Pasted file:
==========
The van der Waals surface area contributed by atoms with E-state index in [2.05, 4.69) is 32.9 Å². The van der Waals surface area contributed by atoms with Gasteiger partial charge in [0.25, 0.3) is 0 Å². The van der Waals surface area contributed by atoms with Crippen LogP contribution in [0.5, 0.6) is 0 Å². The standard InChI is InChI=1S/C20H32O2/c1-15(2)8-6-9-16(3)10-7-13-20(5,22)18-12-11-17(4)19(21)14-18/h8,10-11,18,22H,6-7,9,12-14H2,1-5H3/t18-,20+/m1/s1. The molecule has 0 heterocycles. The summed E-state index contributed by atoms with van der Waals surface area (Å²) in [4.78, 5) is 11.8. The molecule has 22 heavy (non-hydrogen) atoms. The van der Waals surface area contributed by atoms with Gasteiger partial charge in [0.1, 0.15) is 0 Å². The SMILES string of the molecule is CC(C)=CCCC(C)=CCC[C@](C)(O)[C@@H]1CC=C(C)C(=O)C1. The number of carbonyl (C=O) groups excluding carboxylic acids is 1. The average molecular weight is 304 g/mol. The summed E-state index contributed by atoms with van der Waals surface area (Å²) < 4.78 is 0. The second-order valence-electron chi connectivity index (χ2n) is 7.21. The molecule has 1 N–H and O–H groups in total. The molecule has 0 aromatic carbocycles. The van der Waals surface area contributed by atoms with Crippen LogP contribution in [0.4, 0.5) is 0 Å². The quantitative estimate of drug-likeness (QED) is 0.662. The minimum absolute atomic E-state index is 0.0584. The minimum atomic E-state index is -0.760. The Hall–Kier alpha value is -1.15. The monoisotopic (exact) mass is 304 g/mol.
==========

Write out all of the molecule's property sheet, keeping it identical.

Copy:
The van der Waals surface area contributed by atoms with E-state index in [2.05, 4.69) is 32.9 Å². The van der Waals surface area contributed by atoms with Gasteiger partial charge in [0.25, 0.3) is 0 Å². The van der Waals surface area contributed by atoms with Crippen LogP contribution in [0.5, 0.6) is 0 Å². The standard InChI is InChI=1S/C20H32O2/c1-15(2)8-6-9-16(3)10-7-13-20(5,22)18-12-11-17(4)19(21)14-18/h8,10-11,18,22H,6-7,9,12-14H2,1-5H3/t18-,20+/m1/s1. The molecule has 0 heterocycles. The summed E-state index contributed by atoms with van der Waals surface area (Å²) in [4.78, 5) is 11.8. The molecule has 22 heavy (non-hydrogen) atoms. The van der Waals surface area contributed by atoms with Gasteiger partial charge in [0.1, 0.15) is 0 Å². The SMILES string of the molecule is CC(C)=CCCC(C)=CCC[C@](C)(O)[C@@H]1CC=C(C)C(=O)C1. The number of carbonyl (C=O) groups excluding carboxylic acids is 1. The average molecular weight is 304 g/mol. The summed E-state index contributed by atoms with van der Waals surface area (Å²) < 4.78 is 0. The second-order valence-electron chi connectivity index (χ2n) is 7.21. The molecule has 1 N–H and O–H groups in total. The molecule has 0 aromatic carbocycles. The van der Waals surface area contributed by atoms with Crippen LogP contribution in [0.4, 0.5) is 0 Å². The quantitative estimate of drug-likeness (QED) is 0.662. The minimum absolute atomic E-state index is 0.0584. The minimum atomic E-state index is -0.760. The Hall–Kier alpha value is -1.15. The monoisotopic (exact) mass is 304 g/mol.